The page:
mountain profile Institute for Astronomy University of Hawaii

MS in Astronomy

Maintained by LG

This page describes the options available to students who enter with a Bachelors degree and wish to get just a Master's degree in astronomy (a "terminal" Master's). Students planning to continue toward a doctorate should see the page on the PhD in Astronomy.

As part of the MS degree, our program emphasizes:

Our program offers both Plan A (thesis) and Plan B (non-thesis) MS degrees. Historically, students who entered the program with the goal of obtaining a terminal MS degree have generally preferred Plan A since it can be completed in four semesters.

Students must satisfy the formal requirements laid down by both the University and the Astronomy program. Most students have comfortably exceeded the minimum course requirements.


Formal requirements: Plan A

UNIVERSITY

  • A minimum of 30 credits, including:
    • 18 or more of course work
    • 12 or more of graduate courses
    • 6 to 12 of thesis research
  • At least one graduate seminar
  • A Master's thesis
  • Registration in ASTR 700 the semester of graduation
  • Cumulative GPA of 3.0 or higher
  • Official Plan A Master's requirements

ASTRONOMY PROGRAM

  • Take 30 credits of grad-level astronomy (or equivalent – see below), including:
    • ASTR 633 (Astrophysical Techniques)
    • At least 3 credits of ASTR 7XX
    • No more than 12 credits of ASTR 699 or ASTR 700 counting toward this total

Formal requirements: Plan B


UNIVERSITY

  • A minimum of 30 credits, including:
    • 18 or more of graduate courses
    • At most 9 credits of ASTR 699
  • At least one graduate seminar
  • All of the 30 credits counted to the degree must be taken for a grade (except for ASTR 699 which may optionally be taken CR/NC)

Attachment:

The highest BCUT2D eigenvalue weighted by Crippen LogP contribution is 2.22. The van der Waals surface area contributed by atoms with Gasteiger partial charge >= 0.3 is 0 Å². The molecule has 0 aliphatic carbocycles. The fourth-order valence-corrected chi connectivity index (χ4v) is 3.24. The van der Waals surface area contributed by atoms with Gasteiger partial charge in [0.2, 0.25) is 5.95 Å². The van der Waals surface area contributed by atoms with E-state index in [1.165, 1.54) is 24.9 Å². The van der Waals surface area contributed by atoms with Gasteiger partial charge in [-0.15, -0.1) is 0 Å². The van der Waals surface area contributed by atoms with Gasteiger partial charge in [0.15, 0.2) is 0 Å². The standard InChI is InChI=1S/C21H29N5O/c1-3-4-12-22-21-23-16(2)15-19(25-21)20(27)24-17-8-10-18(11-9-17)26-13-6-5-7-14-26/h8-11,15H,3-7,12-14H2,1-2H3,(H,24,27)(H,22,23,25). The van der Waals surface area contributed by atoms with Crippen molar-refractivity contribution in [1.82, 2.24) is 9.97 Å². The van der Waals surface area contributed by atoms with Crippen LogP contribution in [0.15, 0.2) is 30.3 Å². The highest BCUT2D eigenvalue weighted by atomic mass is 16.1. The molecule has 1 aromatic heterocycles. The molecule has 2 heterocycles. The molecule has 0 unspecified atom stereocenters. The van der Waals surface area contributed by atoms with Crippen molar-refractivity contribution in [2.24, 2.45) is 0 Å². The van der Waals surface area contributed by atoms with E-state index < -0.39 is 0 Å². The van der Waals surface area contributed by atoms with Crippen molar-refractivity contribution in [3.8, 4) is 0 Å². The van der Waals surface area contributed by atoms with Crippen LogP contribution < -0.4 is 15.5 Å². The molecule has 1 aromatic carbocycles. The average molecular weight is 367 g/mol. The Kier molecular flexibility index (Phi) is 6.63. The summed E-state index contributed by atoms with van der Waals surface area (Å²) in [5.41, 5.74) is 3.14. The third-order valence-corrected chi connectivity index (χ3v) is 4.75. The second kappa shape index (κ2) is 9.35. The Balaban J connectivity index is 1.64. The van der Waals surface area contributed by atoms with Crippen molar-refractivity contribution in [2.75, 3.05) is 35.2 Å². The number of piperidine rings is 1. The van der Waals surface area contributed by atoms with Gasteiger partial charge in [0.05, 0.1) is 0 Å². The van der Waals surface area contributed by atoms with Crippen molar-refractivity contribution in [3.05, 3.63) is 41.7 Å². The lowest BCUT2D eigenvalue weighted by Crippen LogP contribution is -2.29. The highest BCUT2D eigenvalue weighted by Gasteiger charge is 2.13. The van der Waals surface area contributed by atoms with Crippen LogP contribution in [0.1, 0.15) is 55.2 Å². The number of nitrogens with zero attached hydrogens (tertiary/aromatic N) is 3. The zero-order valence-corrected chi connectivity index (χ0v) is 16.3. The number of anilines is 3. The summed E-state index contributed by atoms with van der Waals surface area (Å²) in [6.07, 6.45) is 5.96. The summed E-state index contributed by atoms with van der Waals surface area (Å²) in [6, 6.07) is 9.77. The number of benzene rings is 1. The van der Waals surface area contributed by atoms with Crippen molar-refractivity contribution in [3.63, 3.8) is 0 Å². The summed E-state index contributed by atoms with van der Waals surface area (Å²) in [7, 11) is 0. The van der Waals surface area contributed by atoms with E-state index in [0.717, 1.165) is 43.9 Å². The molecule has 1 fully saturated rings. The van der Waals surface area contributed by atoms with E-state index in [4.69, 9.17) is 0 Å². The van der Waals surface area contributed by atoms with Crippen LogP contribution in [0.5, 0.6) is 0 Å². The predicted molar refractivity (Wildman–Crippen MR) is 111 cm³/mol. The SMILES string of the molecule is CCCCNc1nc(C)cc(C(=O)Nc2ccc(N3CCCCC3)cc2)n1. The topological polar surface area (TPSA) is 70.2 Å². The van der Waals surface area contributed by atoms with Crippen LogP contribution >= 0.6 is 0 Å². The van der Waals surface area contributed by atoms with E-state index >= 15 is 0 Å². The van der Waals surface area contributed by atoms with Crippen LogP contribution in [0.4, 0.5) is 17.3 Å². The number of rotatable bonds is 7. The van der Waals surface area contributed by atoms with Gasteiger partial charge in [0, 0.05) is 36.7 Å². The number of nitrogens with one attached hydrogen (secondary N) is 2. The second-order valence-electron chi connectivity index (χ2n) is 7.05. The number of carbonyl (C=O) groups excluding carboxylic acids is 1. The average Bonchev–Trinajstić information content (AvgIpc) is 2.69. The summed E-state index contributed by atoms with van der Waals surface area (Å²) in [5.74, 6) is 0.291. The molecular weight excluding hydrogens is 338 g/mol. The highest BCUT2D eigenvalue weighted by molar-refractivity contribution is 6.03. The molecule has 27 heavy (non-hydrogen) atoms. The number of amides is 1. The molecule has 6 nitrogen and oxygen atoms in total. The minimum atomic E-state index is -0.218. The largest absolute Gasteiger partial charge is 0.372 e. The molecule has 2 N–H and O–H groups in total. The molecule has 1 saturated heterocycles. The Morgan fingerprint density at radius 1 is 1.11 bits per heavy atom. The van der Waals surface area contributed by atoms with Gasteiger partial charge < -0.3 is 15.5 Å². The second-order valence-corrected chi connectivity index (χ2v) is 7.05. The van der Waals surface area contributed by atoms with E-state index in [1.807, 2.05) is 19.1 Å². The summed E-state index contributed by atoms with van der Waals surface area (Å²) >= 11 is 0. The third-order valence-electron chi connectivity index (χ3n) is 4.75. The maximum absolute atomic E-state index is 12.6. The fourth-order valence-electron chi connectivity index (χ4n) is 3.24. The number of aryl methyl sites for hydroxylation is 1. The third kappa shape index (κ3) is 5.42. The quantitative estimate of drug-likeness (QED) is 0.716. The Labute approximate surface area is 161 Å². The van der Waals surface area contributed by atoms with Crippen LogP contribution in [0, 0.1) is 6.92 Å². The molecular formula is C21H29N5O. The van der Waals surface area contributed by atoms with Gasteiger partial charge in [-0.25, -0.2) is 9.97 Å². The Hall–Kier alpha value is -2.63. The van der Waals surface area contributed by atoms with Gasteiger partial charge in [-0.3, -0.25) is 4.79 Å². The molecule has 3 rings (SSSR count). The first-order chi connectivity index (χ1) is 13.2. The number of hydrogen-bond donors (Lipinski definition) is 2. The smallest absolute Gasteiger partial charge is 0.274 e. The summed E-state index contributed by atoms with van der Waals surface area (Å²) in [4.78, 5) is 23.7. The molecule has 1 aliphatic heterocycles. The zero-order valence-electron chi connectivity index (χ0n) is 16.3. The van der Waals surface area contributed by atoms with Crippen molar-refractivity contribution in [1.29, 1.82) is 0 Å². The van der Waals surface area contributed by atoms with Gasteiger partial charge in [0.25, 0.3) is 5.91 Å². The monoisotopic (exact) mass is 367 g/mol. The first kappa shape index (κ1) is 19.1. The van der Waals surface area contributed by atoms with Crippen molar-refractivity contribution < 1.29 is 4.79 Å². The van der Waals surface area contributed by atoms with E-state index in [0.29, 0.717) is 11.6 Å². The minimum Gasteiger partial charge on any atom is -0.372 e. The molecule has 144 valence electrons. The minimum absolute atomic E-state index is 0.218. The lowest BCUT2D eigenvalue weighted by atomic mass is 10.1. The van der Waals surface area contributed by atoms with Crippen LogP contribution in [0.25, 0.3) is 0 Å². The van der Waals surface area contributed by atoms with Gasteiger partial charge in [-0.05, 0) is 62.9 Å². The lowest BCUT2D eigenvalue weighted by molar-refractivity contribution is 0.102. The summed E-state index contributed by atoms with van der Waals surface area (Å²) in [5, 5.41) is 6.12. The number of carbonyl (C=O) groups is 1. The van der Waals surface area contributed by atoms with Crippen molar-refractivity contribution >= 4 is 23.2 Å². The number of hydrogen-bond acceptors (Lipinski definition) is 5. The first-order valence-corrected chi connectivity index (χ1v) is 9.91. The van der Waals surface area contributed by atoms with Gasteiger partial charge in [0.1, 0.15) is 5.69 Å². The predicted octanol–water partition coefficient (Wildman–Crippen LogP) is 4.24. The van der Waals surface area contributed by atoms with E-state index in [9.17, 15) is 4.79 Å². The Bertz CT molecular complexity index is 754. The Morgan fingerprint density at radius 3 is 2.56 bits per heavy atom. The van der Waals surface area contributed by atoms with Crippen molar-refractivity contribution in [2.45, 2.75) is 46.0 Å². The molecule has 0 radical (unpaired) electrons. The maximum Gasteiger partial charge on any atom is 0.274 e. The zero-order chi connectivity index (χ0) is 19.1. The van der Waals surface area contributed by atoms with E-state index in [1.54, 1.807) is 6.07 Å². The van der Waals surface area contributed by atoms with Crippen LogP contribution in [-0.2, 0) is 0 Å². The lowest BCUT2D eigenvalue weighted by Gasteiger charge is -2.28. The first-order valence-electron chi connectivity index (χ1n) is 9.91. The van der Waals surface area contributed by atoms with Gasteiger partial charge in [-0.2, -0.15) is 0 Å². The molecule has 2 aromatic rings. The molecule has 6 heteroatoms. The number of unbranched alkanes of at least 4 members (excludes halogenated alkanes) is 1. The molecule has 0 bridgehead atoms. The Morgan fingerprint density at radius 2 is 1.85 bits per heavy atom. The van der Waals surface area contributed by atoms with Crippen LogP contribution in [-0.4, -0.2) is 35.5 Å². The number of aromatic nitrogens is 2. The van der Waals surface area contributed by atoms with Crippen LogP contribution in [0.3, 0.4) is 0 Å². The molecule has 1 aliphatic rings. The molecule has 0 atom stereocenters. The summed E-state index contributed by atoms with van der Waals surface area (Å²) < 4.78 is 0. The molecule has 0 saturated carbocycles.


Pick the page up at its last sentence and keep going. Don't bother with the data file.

• Cumulative GPA of 3.0 or higher
  • Offical Plan B Master's requirements
 

ASTRONOMY PROGRAM

  • Take 30 credits of grad-level astronomy (or equivalent – see below), including:
    • ASTR 633 (Astrophysical Techniques)
    • At least 3 credits of ASTR 7XX
    • No more than 9 credits of ASTR 699 counting toward this total
  • Satisfactorily complete at least one directed research project
  • Pass Final Exam (grade "P") by end of 5th semester

Coursework

The core of the graduate astronomy curriculum is a series of "600-level" three-credit courses that provide a broad base to which specialized knowledge can later be added. PhD students entering with a Bachelor's degree typically take at least six of these courses, including ASTR 633 (Astrophysical Techniques). Most courses are taught on a two-year cycle, but ASTR 633 and ASTR 635 are currently offered each Fall.

In addition, there are a number of "700-level" courses, most consisting of short, specialized seminars on topics closely related to ongoing research at the Institute. These are usually given for one credit. Most courses change from year to year and some are taught by visiting scientists; two 700-level seminars, ASTR 740 and ASTR 777, are presently offered on a regular basis. Students need to take at least three credits of 700-level seminar courses.

Normally students take all their courses within the astronomy program. However, a student may ask the graduate chair for permission to substitute a course from another program, such as physics, mathematics, or planetary geosciences, so long as the substitution forms part of a coherent plan of study.

Directed reading and research

There's no substitute for real astronomical research experience early in one's graduate career. The IfA graduate program puts considerable emphasis on research, even during the first two years when students are also taking formal courses. This research is normally done in collaboration with a faculty advisor as Directed Research (ASTR 699).

During their first semester, most students take ASTR 699DR, a directed reading course surveying ongoing research at the IfA. During their second, third and fourth semesters students normally carry out two substantial pieces of research, usually with two different faculty advisors. An independent oversight committee (the GROG) assists in the selection of research topics, and offers advice and feedback throughout the pre-thesis research period. The GROG is also responsible for evaluating papers and presentations.